WAYNESBORO, PA. -- The bright floral tribute stood on a vacant lot at the edge of a brambled wood.
There was no name, no photos and no letters on the memorial to Kristy Dawn Hoke near the intersection of East Ninth Street and Clayton Avenue.
Police found the body of the 29-year-old Hagerstown woman in that wooded area Tuesday morning.
"Yeah, I read about that," John Kriner of Waynesboro said. "In fact, I live just a few blocks down from where that happened."
"It was unfortunate," Melissa March of Waynesboro said.
Police have charged Jeffrey Eldon Miles Sr., 47, of State Line, Pa., with criminal homicide in Hoke's death. He remained in Franklin County jail without bail Friday on one count of criminal homicide, Pennsylvania State Police Trooper Tom Pinkerton said.
Police said Thursday the investigation into Hoke's death led them to the remains of Waynesboro teen Angie Lynn Daley in western Washington Township near Waynecastle, Pa.
Daley was 17 when she went missing Aug. 24, 1995.
No charges had been filed in Daley's death as of Friday, Magisterial District Justice Larry Pentz said.
Despite ongoing investigations into both incidents, most residents said they still think Waynesboro is a safe place to live.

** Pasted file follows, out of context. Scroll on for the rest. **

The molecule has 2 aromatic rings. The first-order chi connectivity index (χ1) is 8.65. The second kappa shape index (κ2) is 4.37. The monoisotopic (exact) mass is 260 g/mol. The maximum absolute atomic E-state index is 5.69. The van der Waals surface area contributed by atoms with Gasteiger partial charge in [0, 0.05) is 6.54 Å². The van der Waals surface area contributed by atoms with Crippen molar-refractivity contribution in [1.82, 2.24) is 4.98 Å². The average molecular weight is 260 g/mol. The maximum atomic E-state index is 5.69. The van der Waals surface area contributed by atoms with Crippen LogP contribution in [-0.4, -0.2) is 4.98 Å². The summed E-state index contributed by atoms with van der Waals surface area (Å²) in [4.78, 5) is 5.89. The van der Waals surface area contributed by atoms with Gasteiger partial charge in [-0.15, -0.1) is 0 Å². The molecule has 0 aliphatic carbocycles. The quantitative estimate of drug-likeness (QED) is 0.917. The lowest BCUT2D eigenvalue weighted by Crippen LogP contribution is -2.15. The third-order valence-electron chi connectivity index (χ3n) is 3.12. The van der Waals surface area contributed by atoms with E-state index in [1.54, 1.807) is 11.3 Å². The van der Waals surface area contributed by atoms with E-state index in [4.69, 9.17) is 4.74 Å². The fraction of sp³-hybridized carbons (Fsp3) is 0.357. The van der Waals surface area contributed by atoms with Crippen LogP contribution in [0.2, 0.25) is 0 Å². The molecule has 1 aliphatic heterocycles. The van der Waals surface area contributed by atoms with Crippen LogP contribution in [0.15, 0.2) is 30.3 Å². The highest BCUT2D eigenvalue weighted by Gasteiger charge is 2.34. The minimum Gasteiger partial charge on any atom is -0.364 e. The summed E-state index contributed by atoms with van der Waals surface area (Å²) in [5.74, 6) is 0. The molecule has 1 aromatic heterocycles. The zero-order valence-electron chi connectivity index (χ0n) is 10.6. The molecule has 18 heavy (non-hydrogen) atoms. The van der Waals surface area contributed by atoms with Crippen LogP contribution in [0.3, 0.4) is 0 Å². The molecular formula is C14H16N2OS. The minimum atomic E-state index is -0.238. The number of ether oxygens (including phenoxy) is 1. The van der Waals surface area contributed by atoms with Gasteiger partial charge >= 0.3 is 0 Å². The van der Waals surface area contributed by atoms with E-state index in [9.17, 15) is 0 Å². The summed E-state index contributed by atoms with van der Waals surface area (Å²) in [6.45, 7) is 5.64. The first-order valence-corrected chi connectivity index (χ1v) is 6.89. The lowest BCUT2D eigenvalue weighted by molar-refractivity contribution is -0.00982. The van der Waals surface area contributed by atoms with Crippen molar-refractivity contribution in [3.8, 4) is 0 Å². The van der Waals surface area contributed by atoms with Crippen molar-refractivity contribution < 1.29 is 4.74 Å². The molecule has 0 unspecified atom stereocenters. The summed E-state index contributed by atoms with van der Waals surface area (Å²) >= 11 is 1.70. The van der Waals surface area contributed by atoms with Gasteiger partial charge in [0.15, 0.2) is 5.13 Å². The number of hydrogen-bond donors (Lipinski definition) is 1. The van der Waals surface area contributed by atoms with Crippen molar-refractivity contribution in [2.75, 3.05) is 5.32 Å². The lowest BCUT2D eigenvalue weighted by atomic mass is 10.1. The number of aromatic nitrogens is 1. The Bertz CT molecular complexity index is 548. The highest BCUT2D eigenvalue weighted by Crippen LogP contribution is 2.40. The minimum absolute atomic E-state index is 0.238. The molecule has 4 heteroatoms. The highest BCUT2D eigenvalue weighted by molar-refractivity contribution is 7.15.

Robert Cole, an employee of the Borough of Waynesboro, said he walks the streets every day and does not fear for his or anyone's safety.
"It's a nice little town, quiet, not too much goes on around," Cole said. "Unfortunately, this went on here, but that happens everywhere."
Pinkerton assured residents that the public should not feel unsafe.
"The recent homicide arrest and discovery of skeletal remains should in no way infer the community is in danger," he said during a press conference Thursday. "We have no information to suggest that the community is in danger."
Washington Township Police Chief Barry Keller said major crime will have an effect on a community, especially if it does not frequently see such incidents.
"We are aware people are capable of committing such things, but I think deep down we are glad we don't see it very often," he said.
Keller said most people tend to believe police when they say there is no cause for concern.
"If there were anything to be concerned about with these incidents, state police would have (identified) it and given guidance as how to act," he said.
Regardless of assurances from police, Joe Hess of Waynesboro said the recent events have changed the way he feels about the place he has lived his whole life.
"Waynesboro started out as a nice town," he said. "You just don't know what will happen any more."